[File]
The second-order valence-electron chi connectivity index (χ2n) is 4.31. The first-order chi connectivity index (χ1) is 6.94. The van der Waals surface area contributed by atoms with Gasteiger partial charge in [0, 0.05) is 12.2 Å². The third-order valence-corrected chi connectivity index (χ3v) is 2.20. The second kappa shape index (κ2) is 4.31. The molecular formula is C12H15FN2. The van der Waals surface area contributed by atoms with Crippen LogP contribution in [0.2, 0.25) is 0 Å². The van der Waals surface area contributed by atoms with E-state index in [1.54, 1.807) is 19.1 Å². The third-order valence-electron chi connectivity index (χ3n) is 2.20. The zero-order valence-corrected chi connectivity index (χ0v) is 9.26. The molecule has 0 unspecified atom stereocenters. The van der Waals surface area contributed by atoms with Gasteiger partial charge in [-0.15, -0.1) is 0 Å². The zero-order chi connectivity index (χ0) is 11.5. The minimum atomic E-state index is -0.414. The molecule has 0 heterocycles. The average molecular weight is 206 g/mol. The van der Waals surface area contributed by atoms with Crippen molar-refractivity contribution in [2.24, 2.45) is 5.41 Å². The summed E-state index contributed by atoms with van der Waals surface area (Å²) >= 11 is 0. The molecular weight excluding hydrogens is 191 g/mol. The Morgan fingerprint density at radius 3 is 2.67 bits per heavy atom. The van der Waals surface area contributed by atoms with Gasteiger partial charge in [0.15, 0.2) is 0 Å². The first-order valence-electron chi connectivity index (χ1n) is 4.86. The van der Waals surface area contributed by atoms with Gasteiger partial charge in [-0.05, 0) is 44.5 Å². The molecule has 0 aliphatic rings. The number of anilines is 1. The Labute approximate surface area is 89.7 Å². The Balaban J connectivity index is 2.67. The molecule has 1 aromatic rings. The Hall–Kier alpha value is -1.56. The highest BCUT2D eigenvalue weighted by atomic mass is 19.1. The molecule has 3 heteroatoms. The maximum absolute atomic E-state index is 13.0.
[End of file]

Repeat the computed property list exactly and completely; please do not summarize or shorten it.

The second-order valence-electron chi connectivity index (χ2n) is 4.31. The first-order chi connectivity index (χ1) is 6.94. The van der Waals surface area contributed by atoms with Gasteiger partial charge in [0, 0.05) is 12.2 Å². The third-order valence-corrected chi connectivity index (χ3v) is 2.20. The second kappa shape index (κ2) is 4.31. The molecular formula is C12H15FN2. The van der Waals surface area contributed by atoms with Crippen LogP contribution in [0.2, 0.25) is 0 Å². The van der Waals surface area contributed by atoms with E-state index in [1.54, 1.807) is 19.1 Å². The third-order valence-electron chi connectivity index (χ3n) is 2.20. The zero-order valence-corrected chi connectivity index (χ0v) is 9.26. The molecule has 0 unspecified atom stereocenters. The van der Waals surface area contributed by atoms with Gasteiger partial charge in [-0.15, -0.1) is 0 Å². The zero-order chi connectivity index (χ0) is 11.5. The minimum atomic E-state index is -0.414. The molecule has 0 heterocycles. The average molecular weight is 206 g/mol. The van der Waals surface area contributed by atoms with Crippen molar-refractivity contribution in [2.24, 2.45) is 5.41 Å². The summed E-state index contributed by atoms with van der Waals surface area (Å²) >= 11 is 0. The molecular weight excluding hydrogens is 191 g/mol. The Morgan fingerprint density at radius 3 is 2.67 bits per heavy atom. The van der Waals surface area contributed by atoms with Gasteiger partial charge in [0.15, 0.2) is 0 Å². The first-order valence-electron chi connectivity index (χ1n) is 4.86. The van der Waals surface area contributed by atoms with Gasteiger partial charge in [-0.05, 0) is 44.5 Å². The molecule has 0 aliphatic rings. The number of anilines is 1. The Labute approximate surface area is 89.7 Å². The Balaban J connectivity index is 2.67. The molecule has 1 aromatic rings. The Hall–Kier alpha value is -1.56. The highest BCUT2D eigenvalue weighted by atomic mass is 19.1. The molecule has 3 heteroatoms. The maximum absolute atomic E-state index is 13.0.